What do lilac, butterscotch, silvertip, lavender, champagne, silver, chocolate, and blue-cream all have in common?
They are creative names (and probably marketing ploys) given to the colors that the AKC recognizes in the Chow Chow. Those five colors are black, blue, cinnamon, cream, and red, all determined by four specific known genes that dictate the color of the coat, and all to be judged on an equal basis.
Another time, we’ll talk about the other colors, but for now, we focus on the blue, the color thought by ancient Chinese and Mongolians to be the color of the finest Chow Chows.
To be clear, blue Chow Chows aren’t actually blue, but steel gray. The color can range from dark bluish gray to a faded silvery-bluish tint, and some dogs have muzzles and legs that can have a mixture of “salt and pepper” tones or light and dark blue hairs that makes the dog’s coat almost look frosted. Like a black Chow Chow, blues can also “rust” in the sun, which is to say their coat might get rust or brown color hairs.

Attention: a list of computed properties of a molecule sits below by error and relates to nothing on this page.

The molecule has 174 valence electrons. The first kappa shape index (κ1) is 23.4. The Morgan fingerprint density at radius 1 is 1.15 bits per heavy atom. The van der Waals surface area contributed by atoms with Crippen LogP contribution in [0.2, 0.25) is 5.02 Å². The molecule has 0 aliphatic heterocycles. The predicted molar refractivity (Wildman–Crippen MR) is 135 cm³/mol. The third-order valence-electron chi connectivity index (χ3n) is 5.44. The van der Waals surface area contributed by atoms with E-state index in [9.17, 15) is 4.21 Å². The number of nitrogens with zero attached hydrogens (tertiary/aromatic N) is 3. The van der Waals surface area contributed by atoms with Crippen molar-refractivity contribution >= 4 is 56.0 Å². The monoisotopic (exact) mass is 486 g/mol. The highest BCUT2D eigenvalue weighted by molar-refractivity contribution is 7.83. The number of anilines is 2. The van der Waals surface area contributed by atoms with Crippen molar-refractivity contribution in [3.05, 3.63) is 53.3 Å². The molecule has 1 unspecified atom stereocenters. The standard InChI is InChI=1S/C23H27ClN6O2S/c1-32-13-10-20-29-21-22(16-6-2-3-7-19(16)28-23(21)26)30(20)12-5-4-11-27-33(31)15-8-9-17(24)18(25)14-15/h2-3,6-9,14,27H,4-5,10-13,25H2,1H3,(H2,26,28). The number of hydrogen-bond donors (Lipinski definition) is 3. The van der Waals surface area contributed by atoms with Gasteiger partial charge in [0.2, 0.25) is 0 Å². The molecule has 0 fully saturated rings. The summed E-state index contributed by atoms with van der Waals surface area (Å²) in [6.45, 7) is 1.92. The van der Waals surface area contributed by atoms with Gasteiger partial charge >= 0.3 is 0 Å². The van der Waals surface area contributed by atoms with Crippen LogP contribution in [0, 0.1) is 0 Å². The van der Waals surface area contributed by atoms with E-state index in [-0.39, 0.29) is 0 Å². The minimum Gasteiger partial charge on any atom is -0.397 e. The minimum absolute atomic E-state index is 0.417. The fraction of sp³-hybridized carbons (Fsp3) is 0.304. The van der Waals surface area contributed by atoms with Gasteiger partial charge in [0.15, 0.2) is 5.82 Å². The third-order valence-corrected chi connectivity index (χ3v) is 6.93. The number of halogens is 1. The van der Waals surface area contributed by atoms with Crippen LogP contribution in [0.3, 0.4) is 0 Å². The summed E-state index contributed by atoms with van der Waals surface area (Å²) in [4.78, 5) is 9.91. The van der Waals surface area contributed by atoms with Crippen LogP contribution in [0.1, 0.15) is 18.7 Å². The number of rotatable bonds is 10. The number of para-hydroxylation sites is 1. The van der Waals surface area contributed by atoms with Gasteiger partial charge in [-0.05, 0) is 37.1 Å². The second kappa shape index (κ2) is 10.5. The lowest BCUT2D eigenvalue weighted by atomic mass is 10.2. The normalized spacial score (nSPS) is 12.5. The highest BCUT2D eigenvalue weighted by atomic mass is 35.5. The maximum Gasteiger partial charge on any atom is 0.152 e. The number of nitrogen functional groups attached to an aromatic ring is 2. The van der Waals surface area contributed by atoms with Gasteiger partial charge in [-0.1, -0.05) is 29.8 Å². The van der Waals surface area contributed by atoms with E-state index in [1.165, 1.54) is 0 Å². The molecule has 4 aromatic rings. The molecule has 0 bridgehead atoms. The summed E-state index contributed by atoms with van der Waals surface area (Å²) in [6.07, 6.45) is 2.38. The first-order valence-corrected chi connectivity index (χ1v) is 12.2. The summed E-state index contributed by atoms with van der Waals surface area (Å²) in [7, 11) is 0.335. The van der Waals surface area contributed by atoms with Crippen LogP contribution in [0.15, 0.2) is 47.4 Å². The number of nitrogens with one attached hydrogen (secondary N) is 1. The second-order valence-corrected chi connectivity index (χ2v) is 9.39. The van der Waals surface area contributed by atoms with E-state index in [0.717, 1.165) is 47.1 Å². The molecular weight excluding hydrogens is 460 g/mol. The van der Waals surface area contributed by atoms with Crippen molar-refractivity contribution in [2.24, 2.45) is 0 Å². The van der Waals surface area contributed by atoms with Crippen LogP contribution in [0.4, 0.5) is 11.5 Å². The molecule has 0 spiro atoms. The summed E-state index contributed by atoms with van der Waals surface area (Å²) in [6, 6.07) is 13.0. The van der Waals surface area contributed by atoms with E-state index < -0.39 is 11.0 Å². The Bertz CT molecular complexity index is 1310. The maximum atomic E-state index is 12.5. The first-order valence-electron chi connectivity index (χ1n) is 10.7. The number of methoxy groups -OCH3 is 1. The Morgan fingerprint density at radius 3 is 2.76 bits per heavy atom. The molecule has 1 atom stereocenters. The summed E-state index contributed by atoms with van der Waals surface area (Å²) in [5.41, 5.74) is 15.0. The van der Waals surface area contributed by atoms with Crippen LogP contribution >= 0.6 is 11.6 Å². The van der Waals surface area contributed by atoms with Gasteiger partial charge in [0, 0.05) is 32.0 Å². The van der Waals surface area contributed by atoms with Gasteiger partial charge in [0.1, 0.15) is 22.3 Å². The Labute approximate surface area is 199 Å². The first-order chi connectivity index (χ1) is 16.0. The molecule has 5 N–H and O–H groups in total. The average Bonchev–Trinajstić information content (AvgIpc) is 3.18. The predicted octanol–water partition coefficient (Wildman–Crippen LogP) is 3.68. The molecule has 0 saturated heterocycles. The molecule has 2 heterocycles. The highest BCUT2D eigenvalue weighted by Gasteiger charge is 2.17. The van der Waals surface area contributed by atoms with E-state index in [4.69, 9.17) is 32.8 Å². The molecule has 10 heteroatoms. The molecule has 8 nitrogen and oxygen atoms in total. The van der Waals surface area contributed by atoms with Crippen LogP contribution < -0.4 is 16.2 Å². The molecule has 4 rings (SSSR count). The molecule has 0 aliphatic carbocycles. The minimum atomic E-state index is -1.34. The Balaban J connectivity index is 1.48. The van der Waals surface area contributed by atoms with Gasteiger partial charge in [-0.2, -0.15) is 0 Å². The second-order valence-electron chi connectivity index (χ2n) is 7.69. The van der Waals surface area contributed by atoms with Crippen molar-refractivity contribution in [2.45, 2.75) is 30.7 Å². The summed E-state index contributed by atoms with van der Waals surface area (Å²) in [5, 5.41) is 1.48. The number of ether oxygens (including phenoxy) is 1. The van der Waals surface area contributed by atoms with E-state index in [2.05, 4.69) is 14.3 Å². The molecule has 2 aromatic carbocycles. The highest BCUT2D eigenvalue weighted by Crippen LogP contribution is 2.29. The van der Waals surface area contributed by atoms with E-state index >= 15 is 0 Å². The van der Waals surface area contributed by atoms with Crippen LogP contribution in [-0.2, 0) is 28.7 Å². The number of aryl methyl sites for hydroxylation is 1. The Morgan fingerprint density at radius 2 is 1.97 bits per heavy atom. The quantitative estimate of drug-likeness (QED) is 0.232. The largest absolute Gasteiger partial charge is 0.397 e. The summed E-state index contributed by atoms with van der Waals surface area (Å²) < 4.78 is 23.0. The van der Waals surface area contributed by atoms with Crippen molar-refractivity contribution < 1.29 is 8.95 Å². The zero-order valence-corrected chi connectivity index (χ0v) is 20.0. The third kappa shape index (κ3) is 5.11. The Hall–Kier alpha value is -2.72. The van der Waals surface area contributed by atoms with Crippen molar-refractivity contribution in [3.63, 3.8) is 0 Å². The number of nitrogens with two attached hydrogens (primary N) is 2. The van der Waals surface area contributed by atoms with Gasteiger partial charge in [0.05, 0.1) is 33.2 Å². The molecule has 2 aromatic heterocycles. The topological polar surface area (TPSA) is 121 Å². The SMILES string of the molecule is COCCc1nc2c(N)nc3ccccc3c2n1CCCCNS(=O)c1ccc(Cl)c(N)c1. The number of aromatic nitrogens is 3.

At this point, we change direction and head to 19th century England where the first blue Chow Chow in the country was owned by Lady Granville Gordon. It was one of her dogs, “CH Chow the VIII, upon whom the first official breed standard was based, and who became the first ever Chow Champion in 1895. Lady Gordon was also instrumental in getting the Kennel Club to recognize the breed as the “Chow Chow” instead of as a ‘Foreign Dog.’
Her daughter, Lady Faudel-Phillips (Armyne Evelyn), later founded the famous Amwell kennels and became a leading exhibitor of her day. Interestingly, when the Kennel Club had to deal with a situation in which the secretary of the Chow Chow Club (the very first Chow Chow Club founded in the world) failed to pay £15 owed for a show guarantee, then resigned and refused to hand over the club’s paperwork, Lady Faudel-Phillips left the club and took a group with her. In December of 1911, the group met at the Pet Dog Show to found a new club they named the “Chinese Chow Club” (with only one “chow”), which was recognized by the Kennel Club. That club is currently the second oldest Chow Chow Club in the UK.
Armyne Evelyn Faudel-Phillips died in 1942 at the age of 62, and as a prominent breeder, exhibitor, judge, and breed authority, she left behind a legacy of achievements within the breed.